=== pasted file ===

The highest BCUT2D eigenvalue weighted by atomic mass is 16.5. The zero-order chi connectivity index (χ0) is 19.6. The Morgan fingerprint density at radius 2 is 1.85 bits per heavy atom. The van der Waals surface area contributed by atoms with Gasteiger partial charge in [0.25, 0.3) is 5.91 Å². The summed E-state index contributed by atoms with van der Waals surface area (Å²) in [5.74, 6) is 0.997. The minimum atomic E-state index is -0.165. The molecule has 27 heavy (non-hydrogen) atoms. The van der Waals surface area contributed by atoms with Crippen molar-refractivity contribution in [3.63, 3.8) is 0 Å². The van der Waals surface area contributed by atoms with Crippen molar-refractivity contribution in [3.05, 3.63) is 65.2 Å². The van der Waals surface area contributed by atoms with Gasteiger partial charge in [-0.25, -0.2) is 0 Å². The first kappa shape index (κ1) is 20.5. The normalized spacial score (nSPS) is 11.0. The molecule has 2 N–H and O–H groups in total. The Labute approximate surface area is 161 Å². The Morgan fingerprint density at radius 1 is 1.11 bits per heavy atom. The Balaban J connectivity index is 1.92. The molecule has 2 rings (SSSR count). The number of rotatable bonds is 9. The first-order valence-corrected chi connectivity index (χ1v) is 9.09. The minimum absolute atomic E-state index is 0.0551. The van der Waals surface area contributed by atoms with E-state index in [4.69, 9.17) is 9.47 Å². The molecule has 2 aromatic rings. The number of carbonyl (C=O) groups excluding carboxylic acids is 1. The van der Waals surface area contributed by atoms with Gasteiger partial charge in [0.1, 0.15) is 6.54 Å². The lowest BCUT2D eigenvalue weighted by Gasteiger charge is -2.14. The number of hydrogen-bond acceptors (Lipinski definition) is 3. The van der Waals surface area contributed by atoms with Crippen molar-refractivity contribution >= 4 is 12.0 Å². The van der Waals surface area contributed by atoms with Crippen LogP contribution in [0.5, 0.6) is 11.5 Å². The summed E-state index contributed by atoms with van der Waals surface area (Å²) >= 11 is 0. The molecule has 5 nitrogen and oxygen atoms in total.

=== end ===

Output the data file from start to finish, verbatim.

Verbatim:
The highest BCUT2D eigenvalue weighted by atomic mass is 16.5. The zero-order chi connectivity index (χ0) is 19.6. The Morgan fingerprint density at radius 2 is 1.85 bits per heavy atom. The van der Waals surface area contributed by atoms with Gasteiger partial charge in [0.25, 0.3) is 5.91 Å². The summed E-state index contributed by atoms with van der Waals surface area (Å²) in [5.74, 6) is 0.997. The minimum atomic E-state index is -0.165. The molecule has 27 heavy (non-hydrogen) atoms. The van der Waals surface area contributed by atoms with Crippen molar-refractivity contribution in [3.63, 3.8) is 0 Å². The van der Waals surface area contributed by atoms with Crippen molar-refractivity contribution in [3.05, 3.63) is 65.2 Å². The van der Waals surface area contributed by atoms with Gasteiger partial charge in [-0.25, -0.2) is 0 Å². The first kappa shape index (κ1) is 20.5. The normalized spacial score (nSPS) is 11.0. The molecule has 2 N–H and O–H groups in total. The Labute approximate surface area is 161 Å². The Morgan fingerprint density at radius 1 is 1.11 bits per heavy atom. The Balaban J connectivity index is 1.92. The molecule has 2 rings (SSSR count). The number of rotatable bonds is 9. The first-order valence-corrected chi connectivity index (χ1v) is 9.09. The minimum absolute atomic E-state index is 0.0551. The van der Waals surface area contributed by atoms with E-state index in [4.69, 9.17) is 9.47 Å². The molecule has 2 aromatic rings. The number of carbonyl (C=O) groups excluding carboxylic acids is 1. The van der Waals surface area contributed by atoms with Gasteiger partial charge in [0.1, 0.15) is 6.54 Å². The lowest BCUT2D eigenvalue weighted by Gasteiger charge is -2.14. The number of hydrogen-bond acceptors (Lipinski definition) is 3. The van der Waals surface area contributed by atoms with Crippen molar-refractivity contribution >= 4 is 12.0 Å². The van der Waals surface area contributed by atoms with Crippen LogP contribution in [0.5, 0.6) is 11.5 Å². The summed E-state index contributed by atoms with van der Waals surface area (Å²) >= 11 is 0. The molecule has 5 nitrogen and oxygen atoms in total.